Are the ‘Lines’ becoming a bit ‘blurry’?
Now that you are up to speed on the definitions, you may be wondering if the ‘Lines’ are becoming a little ‘blurry’ in the modern age – if so, I’d say that’s a valid point to hold.
The traditional ATL/BTL/TTL separation
So, as we have discussed above, the traditional separation of the ‘Lines’ goes as follows:
– Above the line: ‘brand building’ based advertising solely
– Below the line: direct, response driven marketing solely
– Through the line: ATL methods designed to feed leads into BTL based campaigns
It used to be that the following kinds of media would be considered ATL marketing activity:
– Newspaper/magazine ads
And the following kinds of marketing would be considered BTL marketing activity:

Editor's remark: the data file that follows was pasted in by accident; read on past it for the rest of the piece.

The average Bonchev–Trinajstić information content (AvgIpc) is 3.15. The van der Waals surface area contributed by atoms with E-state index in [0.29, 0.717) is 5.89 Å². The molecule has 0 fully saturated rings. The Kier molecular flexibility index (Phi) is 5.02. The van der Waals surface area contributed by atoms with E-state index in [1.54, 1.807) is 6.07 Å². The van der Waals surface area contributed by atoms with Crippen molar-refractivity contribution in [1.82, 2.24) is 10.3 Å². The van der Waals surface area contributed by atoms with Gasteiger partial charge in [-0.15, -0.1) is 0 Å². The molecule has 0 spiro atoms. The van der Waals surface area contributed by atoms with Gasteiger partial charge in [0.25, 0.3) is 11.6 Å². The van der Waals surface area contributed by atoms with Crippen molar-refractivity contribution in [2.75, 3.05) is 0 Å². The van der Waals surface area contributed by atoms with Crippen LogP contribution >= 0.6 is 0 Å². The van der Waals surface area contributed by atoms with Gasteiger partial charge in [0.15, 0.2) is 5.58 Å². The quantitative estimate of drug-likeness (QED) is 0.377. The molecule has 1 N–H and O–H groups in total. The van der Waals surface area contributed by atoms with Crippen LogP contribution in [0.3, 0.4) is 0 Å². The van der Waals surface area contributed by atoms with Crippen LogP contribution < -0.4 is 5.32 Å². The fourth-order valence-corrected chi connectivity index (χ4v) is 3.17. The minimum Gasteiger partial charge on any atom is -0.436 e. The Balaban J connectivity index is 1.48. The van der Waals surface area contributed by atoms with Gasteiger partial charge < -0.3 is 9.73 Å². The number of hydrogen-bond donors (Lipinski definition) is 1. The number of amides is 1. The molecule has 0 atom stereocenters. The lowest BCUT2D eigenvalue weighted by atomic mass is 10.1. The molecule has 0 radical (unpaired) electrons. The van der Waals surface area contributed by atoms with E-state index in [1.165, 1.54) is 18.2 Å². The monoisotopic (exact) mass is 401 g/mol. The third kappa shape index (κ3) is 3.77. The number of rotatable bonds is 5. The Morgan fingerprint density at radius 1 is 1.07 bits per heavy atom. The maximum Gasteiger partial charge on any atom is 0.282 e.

– Door to door sales
– Direct mail
And TTL campaigns would be an integrated mix of the two.
It seems simple enough and it definitely works like that in practice, most of the time anyway.
However, the distinction described so far was mostly due to the fact that marketers and advertisers were much more limited as to what they could really do with platforms they had available to them. However, we have many more platforms and much more technology available to us. In effect, we can achieve BTL type results using what were once considered ATL methods. So now there are times when the lines seem blurry and the specific instance doesn’t fit the above criteria very well.
We’ll discuss that in more detail now, using social media as an example.
The blurring of the ‘Lines’ – the effect of social media on ATL/BTL/TTL marketing activities
One such case in which it becomes difficult to classify whether a promotional activity should be termed ATL, BTL or TTL is when you use images within your social media campaigns.